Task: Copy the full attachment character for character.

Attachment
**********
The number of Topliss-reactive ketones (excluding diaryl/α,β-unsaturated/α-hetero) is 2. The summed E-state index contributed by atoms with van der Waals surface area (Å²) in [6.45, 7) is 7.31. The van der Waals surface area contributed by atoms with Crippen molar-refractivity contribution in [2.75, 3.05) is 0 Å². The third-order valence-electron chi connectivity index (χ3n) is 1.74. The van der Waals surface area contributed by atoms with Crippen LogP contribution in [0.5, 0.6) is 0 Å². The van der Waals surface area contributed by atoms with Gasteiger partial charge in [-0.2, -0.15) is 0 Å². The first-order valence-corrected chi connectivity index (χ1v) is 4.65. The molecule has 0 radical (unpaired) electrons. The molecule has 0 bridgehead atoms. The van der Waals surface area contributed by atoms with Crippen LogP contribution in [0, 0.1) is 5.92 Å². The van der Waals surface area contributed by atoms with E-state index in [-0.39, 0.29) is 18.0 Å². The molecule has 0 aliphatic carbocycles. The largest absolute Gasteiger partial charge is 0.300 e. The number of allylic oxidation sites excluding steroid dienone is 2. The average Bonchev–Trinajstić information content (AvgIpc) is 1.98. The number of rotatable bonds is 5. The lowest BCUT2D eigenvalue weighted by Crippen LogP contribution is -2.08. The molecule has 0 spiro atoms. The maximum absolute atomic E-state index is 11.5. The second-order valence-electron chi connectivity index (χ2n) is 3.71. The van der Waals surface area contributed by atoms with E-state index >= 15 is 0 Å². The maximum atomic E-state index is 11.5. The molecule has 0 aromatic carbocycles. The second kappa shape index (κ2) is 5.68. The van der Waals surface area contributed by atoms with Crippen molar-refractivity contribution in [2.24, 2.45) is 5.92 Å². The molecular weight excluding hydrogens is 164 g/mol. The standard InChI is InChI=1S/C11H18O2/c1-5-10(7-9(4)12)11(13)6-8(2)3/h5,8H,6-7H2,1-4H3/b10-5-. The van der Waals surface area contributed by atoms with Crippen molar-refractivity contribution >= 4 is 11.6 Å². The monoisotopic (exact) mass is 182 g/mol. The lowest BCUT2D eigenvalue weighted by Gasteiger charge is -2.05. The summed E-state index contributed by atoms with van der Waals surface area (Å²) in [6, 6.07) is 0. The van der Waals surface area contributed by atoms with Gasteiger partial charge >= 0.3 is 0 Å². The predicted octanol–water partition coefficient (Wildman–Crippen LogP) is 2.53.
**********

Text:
The number of Topliss-reactive ketones (excluding diaryl/α,β-unsaturated/α-hetero) is 2. The summed E-state index contributed by atoms with van der Waals surface area (Å²) in [6.45, 7) is 7.31. The van der Waals surface area contributed by atoms with Crippen molar-refractivity contribution in [2.75, 3.05) is 0 Å². The third-order valence-electron chi connectivity index (χ3n) is 1.74. The van der Waals surface area contributed by atoms with Crippen LogP contribution in [0.5, 0.6) is 0 Å². The van der Waals surface area contributed by atoms with Gasteiger partial charge in [-0.2, -0.15) is 0 Å². The first-order valence-corrected chi connectivity index (χ1v) is 4.65. The molecule has 0 radical (unpaired) electrons. The molecule has 0 bridgehead atoms. The van der Waals surface area contributed by atoms with Crippen LogP contribution in [0, 0.1) is 5.92 Å². The van der Waals surface area contributed by atoms with E-state index in [-0.39, 0.29) is 18.0 Å². The molecule has 0 aliphatic carbocycles. The largest absolute Gasteiger partial charge is 0.300 e. The number of allylic oxidation sites excluding steroid dienone is 2. The average Bonchev–Trinajstić information content (AvgIpc) is 1.98. The number of rotatable bonds is 5. The lowest BCUT2D eigenvalue weighted by Crippen LogP contribution is -2.08. The molecule has 0 spiro atoms. The maximum absolute atomic E-state index is 11.5. The second-order valence-electron chi connectivity index (χ2n) is 3.71. The van der Waals surface area contributed by atoms with E-state index >= 15 is 0 Å². The maximum atomic E-state index is 11.5. The molecule has 0 aromatic carbocycles. The second kappa shape index (κ2) is 5.68. The van der Waals surface area contributed by atoms with Crippen molar-refractivity contribution in [2.24, 2.45) is 5.92 Å². The molecular weight excluding hydrogens is 164 g/mol. The standard InChI is InChI=1S/C11H18O2/c1-5-10(7-9(4)12)11(13)6-8(2)3/h5,8H,6-7H2,1-4H3/b10-5-. The van der Waals surface area contributed by atoms with Crippen molar-refractivity contribution >= 4 is 11.6 Å². The monoisotopic (exact) mass is 182 g/mol. The lowest BCUT2D eigenvalue weighted by Gasteiger charge is -2.05. The summed E-state index contributed by atoms with van der Waals surface area (Å²) in [6, 6.07) is 0. The van der Waals surface area contributed by atoms with Gasteiger partial charge >= 0.3 is 0 Å². The predicted octanol–water partition coefficient (Wildman–Crippen LogP) is 2.53.